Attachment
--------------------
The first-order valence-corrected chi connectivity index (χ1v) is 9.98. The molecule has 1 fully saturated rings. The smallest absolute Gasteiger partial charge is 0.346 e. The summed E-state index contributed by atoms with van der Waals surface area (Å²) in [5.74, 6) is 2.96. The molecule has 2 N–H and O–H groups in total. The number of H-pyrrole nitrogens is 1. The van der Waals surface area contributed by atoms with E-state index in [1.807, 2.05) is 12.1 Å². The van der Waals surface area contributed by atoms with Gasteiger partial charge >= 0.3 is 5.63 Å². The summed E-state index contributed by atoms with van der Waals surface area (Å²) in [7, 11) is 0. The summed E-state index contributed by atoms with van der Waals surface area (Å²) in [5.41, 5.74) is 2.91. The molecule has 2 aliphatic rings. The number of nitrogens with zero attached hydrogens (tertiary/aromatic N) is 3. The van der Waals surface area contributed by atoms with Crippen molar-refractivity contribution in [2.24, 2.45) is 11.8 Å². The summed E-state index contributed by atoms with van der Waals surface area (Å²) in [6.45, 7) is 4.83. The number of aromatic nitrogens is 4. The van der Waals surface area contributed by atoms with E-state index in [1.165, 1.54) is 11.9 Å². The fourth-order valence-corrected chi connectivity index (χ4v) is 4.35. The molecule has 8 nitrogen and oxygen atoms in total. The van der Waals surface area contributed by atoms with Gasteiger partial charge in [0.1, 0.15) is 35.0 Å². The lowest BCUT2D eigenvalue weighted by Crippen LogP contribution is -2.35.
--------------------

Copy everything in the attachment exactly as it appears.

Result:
The first-order valence-corrected chi connectivity index (χ1v) is 9.98. The molecule has 1 fully saturated rings. The smallest absolute Gasteiger partial charge is 0.346 e. The summed E-state index contributed by atoms with van der Waals surface area (Å²) in [5.74, 6) is 2.96. The molecule has 2 N–H and O–H groups in total. The number of H-pyrrole nitrogens is 1. The van der Waals surface area contributed by atoms with E-state index in [1.807, 2.05) is 12.1 Å². The van der Waals surface area contributed by atoms with Gasteiger partial charge >= 0.3 is 5.63 Å². The summed E-state index contributed by atoms with van der Waals surface area (Å²) in [7, 11) is 0. The summed E-state index contributed by atoms with van der Waals surface area (Å²) in [5.41, 5.74) is 2.91. The molecule has 2 aliphatic rings. The number of nitrogens with zero attached hydrogens (tertiary/aromatic N) is 3. The van der Waals surface area contributed by atoms with Crippen molar-refractivity contribution in [2.24, 2.45) is 11.8 Å². The summed E-state index contributed by atoms with van der Waals surface area (Å²) in [6.45, 7) is 4.83. The number of aromatic nitrogens is 4. The van der Waals surface area contributed by atoms with E-state index in [1.165, 1.54) is 11.9 Å². The fourth-order valence-corrected chi connectivity index (χ4v) is 4.35. The molecule has 8 nitrogen and oxygen atoms in total. The van der Waals surface area contributed by atoms with Gasteiger partial charge in [0.1, 0.15) is 35.0 Å². The lowest BCUT2D eigenvalue weighted by Crippen LogP contribution is -2.35.